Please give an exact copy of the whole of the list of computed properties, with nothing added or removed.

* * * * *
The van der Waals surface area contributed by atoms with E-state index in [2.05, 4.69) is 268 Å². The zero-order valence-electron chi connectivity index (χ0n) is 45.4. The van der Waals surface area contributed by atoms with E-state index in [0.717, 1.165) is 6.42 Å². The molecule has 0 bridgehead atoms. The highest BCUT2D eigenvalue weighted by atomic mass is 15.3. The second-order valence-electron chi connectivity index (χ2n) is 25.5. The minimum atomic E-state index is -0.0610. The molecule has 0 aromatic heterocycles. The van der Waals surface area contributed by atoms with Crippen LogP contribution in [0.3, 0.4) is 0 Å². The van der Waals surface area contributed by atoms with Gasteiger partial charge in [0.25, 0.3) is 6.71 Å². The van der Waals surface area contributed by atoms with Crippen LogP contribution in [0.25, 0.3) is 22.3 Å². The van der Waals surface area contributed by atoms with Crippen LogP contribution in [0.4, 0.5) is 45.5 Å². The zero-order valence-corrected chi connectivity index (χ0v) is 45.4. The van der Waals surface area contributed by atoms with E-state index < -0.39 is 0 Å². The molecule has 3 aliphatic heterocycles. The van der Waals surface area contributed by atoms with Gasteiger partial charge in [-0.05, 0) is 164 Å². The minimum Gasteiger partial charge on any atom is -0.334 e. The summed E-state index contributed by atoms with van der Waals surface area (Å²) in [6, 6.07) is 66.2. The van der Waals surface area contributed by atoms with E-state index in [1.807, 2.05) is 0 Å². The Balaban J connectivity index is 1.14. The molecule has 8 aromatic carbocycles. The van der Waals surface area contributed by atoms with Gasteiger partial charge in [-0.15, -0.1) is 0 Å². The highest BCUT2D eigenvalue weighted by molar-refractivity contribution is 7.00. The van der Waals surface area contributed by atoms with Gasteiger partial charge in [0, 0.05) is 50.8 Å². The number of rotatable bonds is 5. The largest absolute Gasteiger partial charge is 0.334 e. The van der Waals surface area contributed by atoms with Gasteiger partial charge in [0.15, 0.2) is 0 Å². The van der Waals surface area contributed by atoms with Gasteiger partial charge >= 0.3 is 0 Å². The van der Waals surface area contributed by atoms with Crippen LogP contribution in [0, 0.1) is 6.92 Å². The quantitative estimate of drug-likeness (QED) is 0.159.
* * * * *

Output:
The van der Waals surface area contributed by atoms with E-state index in [2.05, 4.69) is 268 Å². The zero-order valence-electron chi connectivity index (χ0n) is 45.4. The van der Waals surface area contributed by atoms with E-state index in [0.717, 1.165) is 6.42 Å². The molecule has 0 bridgehead atoms. The highest BCUT2D eigenvalue weighted by atomic mass is 15.3. The second-order valence-electron chi connectivity index (χ2n) is 25.5. The minimum atomic E-state index is -0.0610. The molecule has 0 aromatic heterocycles. The van der Waals surface area contributed by atoms with Crippen LogP contribution in [0.3, 0.4) is 0 Å². The van der Waals surface area contributed by atoms with Gasteiger partial charge in [0.25, 0.3) is 6.71 Å². The van der Waals surface area contributed by atoms with Crippen LogP contribution in [0.25, 0.3) is 22.3 Å². The van der Waals surface area contributed by atoms with Crippen LogP contribution in [0.4, 0.5) is 45.5 Å². The zero-order valence-corrected chi connectivity index (χ0v) is 45.4. The van der Waals surface area contributed by atoms with E-state index < -0.39 is 0 Å². The molecule has 3 aliphatic heterocycles. The van der Waals surface area contributed by atoms with Gasteiger partial charge in [-0.05, 0) is 164 Å². The minimum Gasteiger partial charge on any atom is -0.334 e. The summed E-state index contributed by atoms with van der Waals surface area (Å²) in [6, 6.07) is 66.2. The van der Waals surface area contributed by atoms with E-state index in [1.807, 2.05) is 0 Å². The Balaban J connectivity index is 1.14. The molecule has 8 aromatic carbocycles. The van der Waals surface area contributed by atoms with Gasteiger partial charge in [-0.15, -0.1) is 0 Å². The highest BCUT2D eigenvalue weighted by molar-refractivity contribution is 7.00. The van der Waals surface area contributed by atoms with Gasteiger partial charge in [0, 0.05) is 50.8 Å². The number of rotatable bonds is 5. The largest absolute Gasteiger partial charge is 0.334 e. The van der Waals surface area contributed by atoms with Gasteiger partial charge in [0.15, 0.2) is 0 Å². The van der Waals surface area contributed by atoms with Gasteiger partial charge >= 0.3 is 0 Å². The van der Waals surface area contributed by atoms with Crippen LogP contribution in [0, 0.1) is 6.92 Å². The quantitative estimate of drug-likeness (QED) is 0.159.